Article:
This essay focuses on groups of European intellectuals (mainly French and Italians) traveling to revolutionary China in 1955. The move toward Mao’s regime followed the invitation that Prime Minister Zhou Enlai had addressed to the world public opinion during the Bandung Conference. His message («come and see») was received enthusiastically by intellectuals feeling at odds with the Cold War politics in Europe. The author points out that the emergence of the new Communist regime stimulated in the political discourse the image of a third way both revolutionary and democratic. The Chinese authorities dealt with visitors by following the rules that Mao had established during the Long March: «Security, secrecy, friendliness and red guides». The travelers’ willing to believe make the authorities’ job easier. The author shows how most of the travelers brought back home the positive image of a State-party, eager to eradicate poverty and backwardness. He also discusses the reasons why just a few of them worried about the violation of civil rights and liberties, whereas the U. S. liberals were shaping the notion of Totalitarianism also by taking into account the emergence of the Chinese communist regime.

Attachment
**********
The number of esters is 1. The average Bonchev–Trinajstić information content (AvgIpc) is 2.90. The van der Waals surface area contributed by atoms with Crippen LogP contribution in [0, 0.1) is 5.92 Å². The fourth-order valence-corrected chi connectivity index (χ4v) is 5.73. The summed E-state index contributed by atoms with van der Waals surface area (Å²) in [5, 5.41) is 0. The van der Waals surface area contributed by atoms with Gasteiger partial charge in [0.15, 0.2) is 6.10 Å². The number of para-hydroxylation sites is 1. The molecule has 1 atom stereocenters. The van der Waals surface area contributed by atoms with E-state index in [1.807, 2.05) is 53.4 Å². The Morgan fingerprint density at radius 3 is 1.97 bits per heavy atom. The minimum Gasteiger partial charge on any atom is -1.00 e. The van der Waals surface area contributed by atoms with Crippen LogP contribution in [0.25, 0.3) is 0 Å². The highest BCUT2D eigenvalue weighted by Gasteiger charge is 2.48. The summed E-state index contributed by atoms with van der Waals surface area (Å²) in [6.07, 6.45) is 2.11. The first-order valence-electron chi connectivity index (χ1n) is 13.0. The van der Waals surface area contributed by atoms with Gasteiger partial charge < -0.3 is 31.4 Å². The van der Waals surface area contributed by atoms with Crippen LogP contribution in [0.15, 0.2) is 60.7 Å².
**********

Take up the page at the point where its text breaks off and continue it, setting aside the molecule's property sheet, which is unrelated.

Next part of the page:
Keywords: Intellectuals, Third way, Chinese revolution, fellow travellers, political pilgrimage, Bandung conference